These skills do not necessarily need to be vested in the leader of the enterprise. Partners in the enterprise can provide business planning and marketing support; or enterprise leaders can demonstrate that they have access to, and are making use of, training on specific skills needed to make the enterprise function well.
Acquiring new business skills must be recognized as an ongoing endeavour, with the capacity to learn about new business opportunities as they arise.
SEED research revealed that while many necessary business skills were accessible within start-up enterprise, the related marketing skills -- understanding of the marketing process, locating buyers or attracting clients -- were lacking. An enterprise depends on bringing income in through selling a product or service, yet as a whole, the sample group of startup social and environmental enterprises noted that they had never thought about marketing, had no skills in this, as most partners come from NGO or Government sectors, and found it one of the more difficult aspects of initiating their enterprise. Lack of information about buyers was commonly stated, and many did not know where to start. Even the Internet was not a solution, as many did not have good internet access, or it was not the first place they would consider as a source of information, or their partners did not have or know how to use a computer.

5. Triple bottom line planning

The conscious and deliberate alignment of economic benefits with social and environmental benefits 
Having important management skills in place at start-up may not prepare an entrepreneur to understand social enterprises, or to develop businesses to have environmental and social benefits. When an enterprise identifies the desire to achieve economic, social and environmental benefits from the outset, then the entrepreneurs needs to plan consciously, proactively and in detail to achieve all three types of benefits. Without the deliberate setting of social and environmental plans, comparable to business plans, it is more difficult to ascertain whether such benefits can be realized.

6. Short and long term benefits management

Short term benefits to keep stakeholders committed until longer term benefits are achieved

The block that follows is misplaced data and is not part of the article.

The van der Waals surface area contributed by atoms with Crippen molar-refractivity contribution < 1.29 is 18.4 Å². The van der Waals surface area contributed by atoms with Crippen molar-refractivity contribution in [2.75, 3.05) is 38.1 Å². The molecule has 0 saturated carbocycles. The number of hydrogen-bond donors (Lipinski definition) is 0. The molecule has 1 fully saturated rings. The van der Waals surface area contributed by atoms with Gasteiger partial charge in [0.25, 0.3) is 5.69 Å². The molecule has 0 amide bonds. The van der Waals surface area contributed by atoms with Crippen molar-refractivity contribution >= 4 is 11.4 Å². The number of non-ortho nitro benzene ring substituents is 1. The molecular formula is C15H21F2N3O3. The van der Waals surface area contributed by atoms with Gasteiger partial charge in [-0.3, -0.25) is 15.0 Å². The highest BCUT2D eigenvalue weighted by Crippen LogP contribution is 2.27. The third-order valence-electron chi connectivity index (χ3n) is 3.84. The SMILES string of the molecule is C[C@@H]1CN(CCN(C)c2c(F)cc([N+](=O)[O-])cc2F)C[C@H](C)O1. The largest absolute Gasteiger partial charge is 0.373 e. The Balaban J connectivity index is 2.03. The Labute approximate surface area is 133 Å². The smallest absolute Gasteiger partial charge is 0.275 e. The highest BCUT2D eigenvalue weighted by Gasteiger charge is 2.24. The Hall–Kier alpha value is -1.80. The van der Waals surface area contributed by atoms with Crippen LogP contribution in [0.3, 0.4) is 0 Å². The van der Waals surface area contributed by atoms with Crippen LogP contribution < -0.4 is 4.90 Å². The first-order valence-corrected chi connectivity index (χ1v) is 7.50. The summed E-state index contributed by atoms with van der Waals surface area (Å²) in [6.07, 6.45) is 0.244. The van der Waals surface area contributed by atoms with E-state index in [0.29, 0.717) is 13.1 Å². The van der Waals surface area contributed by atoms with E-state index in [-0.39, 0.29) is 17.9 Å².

An important factor for success is that all stakeholders -- not only the leaders of the enterprise, but their key partners and the local community -- feel they are receiving benefits from the effort they are putting in to the enterprise. Those that seem to have more success plan ahead and define potential benefits to the beneficiaries in the development of the project. It is much more difficult when benefits are not clear or will take time to be realized. This is particularly true when natural resources that need a long time to grow or regenerate are involved. If the enterprise requires a significant lead time before a tangible benefit can be secured, the leaders should plan for either a shorter term benefit to be offered or have a concrete strategy to keep everyone engaged while waiting for the longer term benefit.

7. Community engagement

Long term success and sustainability lies with the engagement of local stakeholders and beneficiaries.
Successful community engagement was cited as especially crucial to the success of most enterprises interviewed in the SEED research, although enterprise leaders found that training at the community level was necessary for the success and further expansion of the enterprise. In developing nations, this can be a challenge, with education levels and cultural understandings varying widely among different economic classes. Many communities are struggling with basic needs (food, shelter, health, sanitation) and often are not formally organized. One of the benefits cited in nearly all projects was the resulting organization of a community into more formal, legal or political structures, which has helped the community to gain access to non-enterprise related benefits such as health care, education and other basic needs.

8. Risk management

Demonstrated planning for mitigation of risks and externalities 
Those enterprises that anticipate and plan for risk often have an easier time of adapting to unforeseen complications or problems which may arise. Those that plan only for the best are often surprised and unduly slowed by the unexpected which inevitably occurs. Enterprises in the SEED Initiative encountered many unforeseen challenges: for example, the length of time (years) to obtain licenses to sell products; political instability; weather events affecting agricultural production; and so forth.